The first edition of Bau-entwurfslehre was already sold out three weeks after its publication in 1936, and the second edition was published three months later. The publication aimed to contribute to the quality of life of ordinary people, which could be improved by the affordable production of decent products and housing, made possible by the division of labour, mass production and standardisation. In addition to this cultural-economic ambition, the political situation in Germany undoubtedly played a major role in the popularity of the book at the time. The Third Reich was built upon tenets such as large-scale industrialisation, rearmament and gleichschaltung (totalitarian control of society). Moreover, the normative aspect of Neufert’s industry-derived building dimensions and regulations fitted seamlessly with the disciplining of society imposed by the National Socialists. As early as September 1939, the Deutsche Industrie Normen (DIN standards) were written into law, making Bau-entwurfslehre indispensable for German architects in this imposed normative culture.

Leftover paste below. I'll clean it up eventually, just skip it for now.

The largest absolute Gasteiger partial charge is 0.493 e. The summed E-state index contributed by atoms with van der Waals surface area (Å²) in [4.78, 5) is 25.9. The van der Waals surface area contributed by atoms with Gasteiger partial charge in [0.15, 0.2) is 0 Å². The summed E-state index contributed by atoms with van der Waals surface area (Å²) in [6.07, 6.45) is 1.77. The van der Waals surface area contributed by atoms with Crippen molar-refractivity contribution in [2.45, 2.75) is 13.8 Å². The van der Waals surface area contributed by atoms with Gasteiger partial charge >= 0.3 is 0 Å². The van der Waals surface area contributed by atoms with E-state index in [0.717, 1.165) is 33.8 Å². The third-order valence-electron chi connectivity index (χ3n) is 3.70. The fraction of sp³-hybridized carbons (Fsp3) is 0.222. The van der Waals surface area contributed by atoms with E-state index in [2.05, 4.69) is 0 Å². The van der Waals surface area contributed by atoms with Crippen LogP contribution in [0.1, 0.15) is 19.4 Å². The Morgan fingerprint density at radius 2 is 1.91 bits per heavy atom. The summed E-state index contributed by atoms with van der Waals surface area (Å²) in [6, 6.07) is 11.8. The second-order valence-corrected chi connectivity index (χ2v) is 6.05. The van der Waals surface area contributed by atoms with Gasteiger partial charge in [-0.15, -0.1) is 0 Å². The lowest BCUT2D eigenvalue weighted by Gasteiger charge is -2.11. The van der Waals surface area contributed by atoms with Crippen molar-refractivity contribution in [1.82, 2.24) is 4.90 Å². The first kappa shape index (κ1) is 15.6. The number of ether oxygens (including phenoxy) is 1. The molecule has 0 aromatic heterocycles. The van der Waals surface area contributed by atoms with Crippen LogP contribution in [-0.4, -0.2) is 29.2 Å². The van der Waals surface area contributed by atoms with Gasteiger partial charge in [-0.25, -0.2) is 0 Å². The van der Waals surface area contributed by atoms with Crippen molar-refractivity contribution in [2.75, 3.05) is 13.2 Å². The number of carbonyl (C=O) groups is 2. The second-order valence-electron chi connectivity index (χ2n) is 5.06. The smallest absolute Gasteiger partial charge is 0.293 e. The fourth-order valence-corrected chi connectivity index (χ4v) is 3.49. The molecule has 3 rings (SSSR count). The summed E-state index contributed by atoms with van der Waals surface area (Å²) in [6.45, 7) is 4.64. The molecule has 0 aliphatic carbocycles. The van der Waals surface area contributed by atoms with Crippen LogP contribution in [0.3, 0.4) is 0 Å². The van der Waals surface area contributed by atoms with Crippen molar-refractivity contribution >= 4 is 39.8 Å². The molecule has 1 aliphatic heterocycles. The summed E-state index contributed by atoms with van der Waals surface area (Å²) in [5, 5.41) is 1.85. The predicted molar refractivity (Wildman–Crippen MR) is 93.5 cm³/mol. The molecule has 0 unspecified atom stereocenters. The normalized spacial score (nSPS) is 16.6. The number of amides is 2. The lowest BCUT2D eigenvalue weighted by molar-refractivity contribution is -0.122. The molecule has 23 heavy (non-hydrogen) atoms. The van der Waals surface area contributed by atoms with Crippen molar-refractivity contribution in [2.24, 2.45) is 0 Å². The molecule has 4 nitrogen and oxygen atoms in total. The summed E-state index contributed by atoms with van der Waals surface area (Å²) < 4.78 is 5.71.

In 1938, two years after the publication of the first edition, Neufert was appointed to the position of ‘Beauftragter für Typisierung, Normung und Rationalisierung des Berliner Wohnungsbaus’ (Representative for Standardisation and Rationalisation of Housing in Berlin) by Albert Speer in his capacity as ‘General Bauinspektor für die Reichshaupstadt’ (General Building Inspector for the Imperial Capital). This position was in line with Speer’s ambition to transform the construction sector into a streamlined part of the Third Reich, through the industrialisation of the design and construction process. Neufert also joined his staff as an advisor on rationalisation issues. During his tenure, in which Speer pushed industrialisation to extremes in preparation for ‘total war’, Neufert developed a mobile ‘Hausbaumachine’ (house building machine), which could automatically produce entire rows of houses as linear extrusions. While working for the Nazi regime, Neufert also developed a new system of measurement, the oktameter, in which the division of a metre into eighths replaced the common decimal system. Again, Neufert’s starting point was the human body, all of whose dimensions could be traced to a multiplication of 12.5 centimetres. Neufert intended for the oktameter to become the new standard of the Deutsche Industrie Norm, and thus the standard for the design of all objects and buildings, a goal that is clearly reflected in the 1943 edition of Bau-entwurfslehre.